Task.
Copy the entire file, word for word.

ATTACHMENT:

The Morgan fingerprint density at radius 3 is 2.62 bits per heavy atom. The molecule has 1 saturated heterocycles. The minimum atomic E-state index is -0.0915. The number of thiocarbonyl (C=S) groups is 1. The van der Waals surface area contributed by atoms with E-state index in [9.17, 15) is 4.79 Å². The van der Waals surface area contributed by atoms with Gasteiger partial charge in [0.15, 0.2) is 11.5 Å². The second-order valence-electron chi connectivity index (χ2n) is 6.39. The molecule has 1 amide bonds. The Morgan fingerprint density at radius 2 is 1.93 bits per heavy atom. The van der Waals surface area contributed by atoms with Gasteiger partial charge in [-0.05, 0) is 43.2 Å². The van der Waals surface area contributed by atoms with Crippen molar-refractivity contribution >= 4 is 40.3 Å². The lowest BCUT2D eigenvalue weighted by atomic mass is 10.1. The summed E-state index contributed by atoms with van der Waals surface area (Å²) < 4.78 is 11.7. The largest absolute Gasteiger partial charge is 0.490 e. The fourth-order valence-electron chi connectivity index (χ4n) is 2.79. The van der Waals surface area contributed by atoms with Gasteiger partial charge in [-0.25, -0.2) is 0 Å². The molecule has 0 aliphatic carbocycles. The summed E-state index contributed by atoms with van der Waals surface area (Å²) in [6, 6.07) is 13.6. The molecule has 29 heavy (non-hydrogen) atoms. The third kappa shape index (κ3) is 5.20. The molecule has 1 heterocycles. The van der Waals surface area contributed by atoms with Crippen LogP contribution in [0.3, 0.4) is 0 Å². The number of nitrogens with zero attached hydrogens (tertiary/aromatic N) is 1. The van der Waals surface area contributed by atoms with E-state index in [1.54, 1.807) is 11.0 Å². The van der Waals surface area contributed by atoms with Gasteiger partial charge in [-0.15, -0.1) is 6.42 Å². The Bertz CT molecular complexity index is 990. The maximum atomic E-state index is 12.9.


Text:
The Morgan fingerprint density at radius 3 is 2.62 bits per heavy atom. The molecule has 1 saturated heterocycles. The minimum atomic E-state index is -0.0915. The number of thiocarbonyl (C=S) groups is 1. The van der Waals surface area contributed by atoms with E-state index in [9.17, 15) is 4.79 Å². The van der Waals surface area contributed by atoms with Gasteiger partial charge in [0.15, 0.2) is 11.5 Å². The second-order valence-electron chi connectivity index (χ2n) is 6.39. The molecule has 1 amide bonds. The Morgan fingerprint density at radius 2 is 1.93 bits per heavy atom. The van der Waals surface area contributed by atoms with Gasteiger partial charge in [-0.05, 0) is 43.2 Å². The van der Waals surface area contributed by atoms with Crippen molar-refractivity contribution >= 4 is 40.3 Å². The lowest BCUT2D eigenvalue weighted by atomic mass is 10.1. The summed E-state index contributed by atoms with van der Waals surface area (Å²) < 4.78 is 11.7. The largest absolute Gasteiger partial charge is 0.490 e. The fourth-order valence-electron chi connectivity index (χ4n) is 2.79. The van der Waals surface area contributed by atoms with Gasteiger partial charge in [-0.25, -0.2) is 0 Å². The molecule has 0 aliphatic carbocycles. The summed E-state index contributed by atoms with van der Waals surface area (Å²) in [6, 6.07) is 13.6. The molecule has 29 heavy (non-hydrogen) atoms. The third kappa shape index (κ3) is 5.20. The molecule has 1 heterocycles. The van der Waals surface area contributed by atoms with Crippen LogP contribution in [0.3, 0.4) is 0 Å². The number of nitrogens with zero attached hydrogens (tertiary/aromatic N) is 1. The van der Waals surface area contributed by atoms with E-state index in [1.54, 1.807) is 11.0 Å². The van der Waals surface area contributed by atoms with Gasteiger partial charge in [-0.15, -0.1) is 6.42 Å². The Bertz CT molecular complexity index is 990. The maximum atomic E-state index is 12.9.